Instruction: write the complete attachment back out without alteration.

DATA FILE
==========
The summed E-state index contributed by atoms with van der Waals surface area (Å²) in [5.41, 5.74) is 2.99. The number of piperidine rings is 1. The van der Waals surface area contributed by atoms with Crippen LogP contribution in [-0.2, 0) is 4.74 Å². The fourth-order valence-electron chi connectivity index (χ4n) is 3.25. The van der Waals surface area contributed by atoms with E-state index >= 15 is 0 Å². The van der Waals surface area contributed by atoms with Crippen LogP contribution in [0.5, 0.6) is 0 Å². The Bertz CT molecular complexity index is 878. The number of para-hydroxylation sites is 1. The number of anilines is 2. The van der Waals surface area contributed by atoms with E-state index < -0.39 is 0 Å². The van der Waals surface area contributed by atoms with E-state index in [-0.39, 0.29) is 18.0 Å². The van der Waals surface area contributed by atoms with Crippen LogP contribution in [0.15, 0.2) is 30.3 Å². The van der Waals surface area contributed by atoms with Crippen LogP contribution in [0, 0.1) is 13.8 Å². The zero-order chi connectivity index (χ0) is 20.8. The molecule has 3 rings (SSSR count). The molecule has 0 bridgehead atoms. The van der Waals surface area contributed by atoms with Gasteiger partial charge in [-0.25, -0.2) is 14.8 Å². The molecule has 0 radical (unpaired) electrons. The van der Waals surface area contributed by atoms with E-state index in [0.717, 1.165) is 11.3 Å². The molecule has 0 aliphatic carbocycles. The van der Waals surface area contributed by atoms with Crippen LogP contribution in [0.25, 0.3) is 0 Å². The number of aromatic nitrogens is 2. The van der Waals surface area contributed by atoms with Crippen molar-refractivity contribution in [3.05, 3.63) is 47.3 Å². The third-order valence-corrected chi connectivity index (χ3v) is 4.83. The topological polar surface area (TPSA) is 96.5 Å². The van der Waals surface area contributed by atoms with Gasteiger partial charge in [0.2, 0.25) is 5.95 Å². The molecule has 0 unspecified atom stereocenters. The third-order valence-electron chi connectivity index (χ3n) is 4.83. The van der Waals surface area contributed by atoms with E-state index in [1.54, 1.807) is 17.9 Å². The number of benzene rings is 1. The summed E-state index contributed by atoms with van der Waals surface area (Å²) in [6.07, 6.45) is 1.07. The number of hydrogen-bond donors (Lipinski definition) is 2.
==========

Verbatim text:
The summed E-state index contributed by atoms with van der Waals surface area (Å²) in [5.41, 5.74) is 2.99. The number of piperidine rings is 1. The van der Waals surface area contributed by atoms with Crippen LogP contribution in [-0.2, 0) is 4.74 Å². The fourth-order valence-electron chi connectivity index (χ4n) is 3.25. The van der Waals surface area contributed by atoms with E-state index >= 15 is 0 Å². The van der Waals surface area contributed by atoms with Crippen LogP contribution in [0.5, 0.6) is 0 Å². The Bertz CT molecular complexity index is 878. The number of para-hydroxylation sites is 1. The number of anilines is 2. The van der Waals surface area contributed by atoms with E-state index < -0.39 is 0 Å². The van der Waals surface area contributed by atoms with E-state index in [-0.39, 0.29) is 18.0 Å². The van der Waals surface area contributed by atoms with Crippen LogP contribution in [0.15, 0.2) is 30.3 Å². The van der Waals surface area contributed by atoms with Crippen LogP contribution in [0, 0.1) is 13.8 Å². The zero-order chi connectivity index (χ0) is 20.8. The molecule has 3 rings (SSSR count). The molecule has 0 bridgehead atoms. The van der Waals surface area contributed by atoms with Gasteiger partial charge in [-0.25, -0.2) is 14.8 Å². The molecule has 0 radical (unpaired) electrons. The van der Waals surface area contributed by atoms with E-state index in [0.717, 1.165) is 11.3 Å². The molecule has 0 aliphatic carbocycles. The van der Waals surface area contributed by atoms with Crippen LogP contribution in [0.25, 0.3) is 0 Å². The number of aromatic nitrogens is 2. The van der Waals surface area contributed by atoms with Crippen molar-refractivity contribution in [3.05, 3.63) is 47.3 Å². The third-order valence-corrected chi connectivity index (χ3v) is 4.83. The topological polar surface area (TPSA) is 96.5 Å². The van der Waals surface area contributed by atoms with Gasteiger partial charge in [0.2, 0.25) is 5.95 Å². The molecule has 0 unspecified atom stereocenters. The third-order valence-electron chi connectivity index (χ3n) is 4.83. The van der Waals surface area contributed by atoms with E-state index in [1.54, 1.807) is 17.9 Å². The number of benzene rings is 1. The summed E-state index contributed by atoms with van der Waals surface area (Å²) in [6.07, 6.45) is 1.07. The number of hydrogen-bond donors (Lipinski definition) is 2.